And about the general rules. All anti-war opposition agrees that one of the catastrophic results of Putinism and the war was a break with most international structures and conventions. Along with Russia’s expulsion from the Council of Europe, its participation in the ECHR, in the human rights convention, in the convention against corruption, etc., ceased. Meanwhile, Israel, due to its policies, is in extremely difficult relations with the UN and suffers constant criticism from human rights activists organizations. All this gives rise, accordingly, to enormous skepticism about international structures in the pro-Israel media sphere. The same applies to the International Criminal Court, which now has no jurisdiction over Israel, the Russian Federation, China, Iran, and the United States, which even allows the use of military force to free its citizens detained on ICC charges.

No matter how Israeli specifics are perceived, it is simply impossible for the Russian opposition to follow this isolationist trend - it so obviously leads to increased repression, to the defenselessness of any, and especially dissatisfied citizens before the state. The return of ties with international organizations, as well as the active participation of the future democratic Russia in strengthening them, is the only possible response of the opposition to the discourse about “sovereignty” that Putin’s propaganda is actively developing.

Analogies with Ukraine?
Supporters of the narrative about the global battle between democracy and authoritarianism/good and evil have no doubt about which side Ukraine and Israel stand on. But if we shift the perspective even a little, we will have to take into account, for example, the arguments of the Ukrainian left, who see the self-defense of Ukraine from the Russian Federation as an act of anti-colonial struggle and support the Palestinians’ right to self-defense on the same grounds. “Unlike the United States and its European allies, Ukraine has systematically supported UN resolutions condemning the illegal occupation of Palestinian lands, not without concern about the consistency of its own territorial claims to occupied Crimea,” writeswrites Daria Saburova. “The oppression of the Ukrainian and Palestinian peoples has similarities: it is the occupation of our lands by states possessing nuclear weapons and overwhelming military power, which ridicule UN resolutions and international law, putting their reasons above any diplomatic dialogue.”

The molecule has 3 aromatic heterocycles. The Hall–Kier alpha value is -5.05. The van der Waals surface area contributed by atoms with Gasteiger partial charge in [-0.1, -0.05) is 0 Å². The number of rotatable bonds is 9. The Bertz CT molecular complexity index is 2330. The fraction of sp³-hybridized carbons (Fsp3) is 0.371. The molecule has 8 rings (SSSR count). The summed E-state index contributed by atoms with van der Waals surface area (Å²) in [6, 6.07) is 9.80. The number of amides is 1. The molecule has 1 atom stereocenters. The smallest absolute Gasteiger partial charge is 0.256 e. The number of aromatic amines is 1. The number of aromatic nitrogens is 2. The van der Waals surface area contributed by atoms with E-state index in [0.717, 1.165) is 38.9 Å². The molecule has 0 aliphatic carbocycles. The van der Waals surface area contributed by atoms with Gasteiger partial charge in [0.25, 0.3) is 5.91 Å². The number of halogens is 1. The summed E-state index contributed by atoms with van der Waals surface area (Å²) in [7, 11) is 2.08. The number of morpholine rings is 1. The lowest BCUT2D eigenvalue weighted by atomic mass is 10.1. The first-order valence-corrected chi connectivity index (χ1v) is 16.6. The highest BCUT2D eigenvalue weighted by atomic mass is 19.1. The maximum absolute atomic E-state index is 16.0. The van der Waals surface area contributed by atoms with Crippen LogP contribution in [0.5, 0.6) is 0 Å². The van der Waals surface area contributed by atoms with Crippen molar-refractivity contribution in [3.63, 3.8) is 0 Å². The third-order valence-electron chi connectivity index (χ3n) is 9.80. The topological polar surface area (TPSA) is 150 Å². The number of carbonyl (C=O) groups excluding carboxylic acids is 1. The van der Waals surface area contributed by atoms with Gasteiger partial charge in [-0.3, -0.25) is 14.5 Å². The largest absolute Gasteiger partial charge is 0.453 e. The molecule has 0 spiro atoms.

In the case of Ukraine, calls for a ceasefire on both sides can be perceived as a concession to Putin, who, in fact, would not mind “selling” at least some territorial acquisitions to his voters who are tired of the war on the eve of the presidential elections. There is another opinion - the Russian regime does not need peace under any circumstances, because the end of the war will force the return of masses of fierce soldiers from the front, will increase the attention of Russians to internal problems and will otherwise destabilize the situation. Be that as it may, in the Russian-Ukrainian war the initiator is obvious - even for those who do not sympathize with Euromaidan and sympathize primarily with the residents of the part of Donbass who suffered from the ATO, it is difficult to deny that internationalinternationalinternationalinternational a> either side of the conflict.do not support the conflict began with the annexation of Crimea in February 2014. Our anti-war opposition has yet to deal with this problem. But in the case of the distant Israeli-Palestinian conflict, which has no direct relation to Russia and goes back 100 years, for an outsider, it must be admitted that everything is and will be “ambiguous.” Therefore, the position of reconciliation and compromise already seems much more convincing today - of course, for those who do not belong to the rather small radical lobbies on both sides. This is what statistics show - 66% of Russians

Contours of a common progressivist agenda
Yes, we need to be extremely careful when comparing different armed conflicts. But one or another universalization of what is happening is inevitable; it is already happening from different sides. Behind the battle of armies and propaganda, the contours of the progressivist agenda are discernible. This is an anti-colonial and humanitarian human rights agenda. An agenda in which external encroachment on territorial integrity is unacceptable, collective responsibility is unacceptable, guarantees of the return of refugees and guarantees of all rights of citizens, regardless of their origin, are mandatory. It doesn’t matter whether we are talking about a future Palestinian state, a de-occupied Ukraine, Israel, Russia, or any old or new states and autonomies that will inevitably emerge. No state should have enough sovereignty to violate the rights of its own and other people's citizens, referring to the behests of ancestors and sovereign traditions. Only through joint efforts can we fight global poverty and the climate crisis. And if such an agenda seems too good and therefore unrealizable in the current conditions, then it is the fight for it that can turn the Russian opposition into an independent and sought-after actor in Russia and in the world.

[i] Conclusion based on PSlab research and the Chronicles project (forthcoming publication)
[ii] https://bloknot.ru/politika/palestino-izrail-skaya-vojna-v-svete-gegel-yanskoj-filosofii-1181996.html



Kirill Medvedev: Poet, translator, founder of the Free Marxist Publishing House, political activist, vocalist and guitarist of the Arkady Kots group